Sept. 20, 2012

A Social Nature: What it is to be Human

From Inside A Gangsta's I.Q.! by Larry W. Johnson (author's profile)

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"A Social Nature: What is it to be Human"

As life progresses, generally speaking, so do we as individuals. The theories and concepts in which we learn are either forgotten in the wake of our advancement or they are honed and developed into our own personal Belief Windows. Each experience in our lives is a testament to these ideologies. Every experience provides the opportunity to see the way we interact with society, the way others in society react to that interaction, and how we are all connected to form a society in the first place.

That having been said, I'd like to pain a picture for you. This portrait I shall lay upon this canvas will depict the way some of the sociological concepts I've learned through this course have affected my life experiences.

Groupthink:
Society has built the foundation for the youth. How often have we seen the classic "Monkey see, monkey do" scenario played out before our very eyes? In my neighborhood growing up, fashion was where the Social Proof Principle was most prevalent. My first pair of name-brand sneakers was Nike Air Jordan's. Why do I remember this so easily? Because everyone either had a pair or else wanted a pair. In fact, it became so urgent that it formed a certain social hierarchy of its own.

See, in my neighborhood, to be a part of a group was once of the most highly coveted concepts. If you were alone, you were a social outcast. An outsider. Yet, if you had a pair of Nike Air Jordan's, well, then you were a part of the "in-crowd". Popular. Thus, more people followed the leader. Usually, the most influential person's thoughts, beliefs, and even displays of emotion and actions became the collective thoughts, beliefs, emotions, and actions of the group. Each person modeled his or her values after the leader among them.

As I got older, I saw how much influence I could have other others—even those older than myself—and I unconsciously used the principle to my advantage, getting a number of people to follow behind me. Today, I do the same, only in regard to the educational process.

Social mobility:
As with the group dynamic, so does mobility within society rely upon groups. At least, I can speak from a participant observation without all the field notes—just "in the Field" lens. My lens. In contrast, the more kids that was in a group, the higher their status.

For example, there were two main groups of kids in my neighborhood: the Gangster Disciples and the Vice Lords. Given a choice between the two, most people deferred to the Gang Disciples since their numbers were the largest. The rapid growth of the Gangster Disciples basically eliminated any other social interactions that started in other areas. Most kids I grew up with wanted to be a part of something powerful. The power they had throughout rural and urban societies is how they became nationally known. I believe people are awed by power.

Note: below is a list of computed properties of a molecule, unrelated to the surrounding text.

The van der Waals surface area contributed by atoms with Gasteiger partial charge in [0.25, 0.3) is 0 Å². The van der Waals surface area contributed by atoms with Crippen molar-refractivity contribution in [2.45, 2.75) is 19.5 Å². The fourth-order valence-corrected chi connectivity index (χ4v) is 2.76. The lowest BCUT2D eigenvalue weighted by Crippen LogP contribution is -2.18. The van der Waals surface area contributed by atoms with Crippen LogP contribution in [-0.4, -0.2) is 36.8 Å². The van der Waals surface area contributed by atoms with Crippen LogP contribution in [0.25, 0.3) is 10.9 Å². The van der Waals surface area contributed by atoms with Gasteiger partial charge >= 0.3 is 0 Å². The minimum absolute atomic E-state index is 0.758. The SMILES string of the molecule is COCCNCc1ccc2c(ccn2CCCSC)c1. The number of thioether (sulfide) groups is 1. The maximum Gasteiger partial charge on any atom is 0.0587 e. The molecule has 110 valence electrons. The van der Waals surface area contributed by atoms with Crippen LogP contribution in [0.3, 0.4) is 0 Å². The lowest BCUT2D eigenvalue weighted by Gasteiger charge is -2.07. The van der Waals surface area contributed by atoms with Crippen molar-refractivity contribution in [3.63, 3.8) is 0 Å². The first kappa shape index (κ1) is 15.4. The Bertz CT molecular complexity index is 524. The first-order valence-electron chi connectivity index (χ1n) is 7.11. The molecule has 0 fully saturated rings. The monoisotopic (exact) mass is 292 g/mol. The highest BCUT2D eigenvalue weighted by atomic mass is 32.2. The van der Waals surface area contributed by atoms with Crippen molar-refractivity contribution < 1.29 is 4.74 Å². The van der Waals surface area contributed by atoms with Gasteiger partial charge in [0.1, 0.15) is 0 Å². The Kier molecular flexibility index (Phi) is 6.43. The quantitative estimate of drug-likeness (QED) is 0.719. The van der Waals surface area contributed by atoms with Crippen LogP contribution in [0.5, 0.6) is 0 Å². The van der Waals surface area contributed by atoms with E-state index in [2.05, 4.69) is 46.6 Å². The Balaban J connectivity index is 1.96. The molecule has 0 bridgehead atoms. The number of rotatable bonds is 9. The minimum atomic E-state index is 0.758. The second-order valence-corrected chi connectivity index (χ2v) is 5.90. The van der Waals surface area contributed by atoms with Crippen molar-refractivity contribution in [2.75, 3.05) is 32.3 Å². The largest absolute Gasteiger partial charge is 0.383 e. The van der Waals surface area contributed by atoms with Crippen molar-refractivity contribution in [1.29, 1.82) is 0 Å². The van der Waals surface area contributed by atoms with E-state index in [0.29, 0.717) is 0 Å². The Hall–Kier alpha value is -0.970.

The Gangster Disciples demonstrated their determination to create social change at a more macro level—but as the numbers grew, they brought about a certain realignment to my neighborhood by helping those "in" my neighborhood through organizing (community cleanings, holding banquets, doing neighborhood block parties, holding basketball and football tournaments, meeting with state representatives and legislatures at barbecues about inner city issues, and teaching literature to kids) through power, authority, and stratification.

They practiced a hierarchy and were an organization led by one leader who had a board of members and executive staff. The executive staff had governors, known as a Gove who oversaw part of the country they were in. That Gove had Regions that acted as the Gove's coordinators. Those Regions interacted with the entire body called Shorty's (Shorty's are all the members of the organization). So the best seats in the cafeteria for lunch and during the football/basketball games were reserved for the Gangsters. Their street rank had elevated them to the neighborhood's highest social status. This was a classic example of "achieved status".

As for "ascribed status"—there were kids who were mostly from affluent families. Their parents could easily afford the best and most expensive attire for them, or else send them to a costly private school. Which was a show of their caste in of itself.

Johnson/WI RGCI/

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JazzeyjJay Posted 8 years, 6 months ago. ✓ Mailed 8 years, 6 months ago   Favorite
You always told me that you was going to write a book, and here it is. So proud to see that you followed your dream. I always think about you. Hope to see you soon! Much love Miss Jaji!

Larry W. Johnson Posted 8 years, 5 months ago.   Favorite
(scanned reply – view as blog post)

Larry W. Johnson Posted 8 years, 5 months ago.   Favorite
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